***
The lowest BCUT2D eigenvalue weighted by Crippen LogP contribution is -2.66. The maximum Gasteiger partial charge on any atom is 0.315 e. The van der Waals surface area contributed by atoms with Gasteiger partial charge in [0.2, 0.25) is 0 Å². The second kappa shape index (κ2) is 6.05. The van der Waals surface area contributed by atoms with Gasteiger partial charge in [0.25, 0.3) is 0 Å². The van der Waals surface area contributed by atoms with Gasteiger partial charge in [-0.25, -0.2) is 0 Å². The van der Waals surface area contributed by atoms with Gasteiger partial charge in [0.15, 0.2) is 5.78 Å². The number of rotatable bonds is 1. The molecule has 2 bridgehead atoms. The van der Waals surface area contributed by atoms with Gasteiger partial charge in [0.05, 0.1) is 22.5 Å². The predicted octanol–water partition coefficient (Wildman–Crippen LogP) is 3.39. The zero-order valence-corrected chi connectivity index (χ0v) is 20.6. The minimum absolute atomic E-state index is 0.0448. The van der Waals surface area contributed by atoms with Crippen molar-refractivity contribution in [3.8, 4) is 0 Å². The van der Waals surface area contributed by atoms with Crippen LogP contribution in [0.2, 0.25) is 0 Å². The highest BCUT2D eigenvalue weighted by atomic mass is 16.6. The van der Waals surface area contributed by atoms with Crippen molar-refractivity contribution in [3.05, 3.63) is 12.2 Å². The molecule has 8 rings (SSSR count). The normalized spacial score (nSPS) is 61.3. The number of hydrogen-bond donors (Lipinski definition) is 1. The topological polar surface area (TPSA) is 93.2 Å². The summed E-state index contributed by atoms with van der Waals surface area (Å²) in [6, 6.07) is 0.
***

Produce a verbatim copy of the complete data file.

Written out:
The lowest BCUT2D eigenvalue weighted by Crippen LogP contribution is -2.66. The maximum Gasteiger partial charge on any atom is 0.315 e. The van der Waals surface area contributed by atoms with Gasteiger partial charge in [0.2, 0.25) is 0 Å². The second kappa shape index (κ2) is 6.05. The van der Waals surface area contributed by atoms with Gasteiger partial charge in [0.25, 0.3) is 0 Å². The van der Waals surface area contributed by atoms with Gasteiger partial charge in [-0.25, -0.2) is 0 Å². The van der Waals surface area contributed by atoms with Gasteiger partial charge in [0.15, 0.2) is 5.78 Å². The number of rotatable bonds is 1. The molecule has 2 bridgehead atoms. The van der Waals surface area contributed by atoms with Gasteiger partial charge in [0.05, 0.1) is 22.5 Å². The predicted octanol–water partition coefficient (Wildman–Crippen LogP) is 3.39. The zero-order valence-corrected chi connectivity index (χ0v) is 20.6. The minimum absolute atomic E-state index is 0.0448. The van der Waals surface area contributed by atoms with Crippen molar-refractivity contribution in [3.8, 4) is 0 Å². The van der Waals surface area contributed by atoms with Crippen LogP contribution in [0.2, 0.25) is 0 Å². The highest BCUT2D eigenvalue weighted by atomic mass is 16.6. The van der Waals surface area contributed by atoms with Crippen molar-refractivity contribution in [3.05, 3.63) is 12.2 Å². The molecule has 8 rings (SSSR count). The normalized spacial score (nSPS) is 61.3. The number of hydrogen-bond donors (Lipinski definition) is 1. The topological polar surface area (TPSA) is 93.2 Å². The summed E-state index contributed by atoms with van der Waals surface area (Å²) in [6, 6.07) is 0.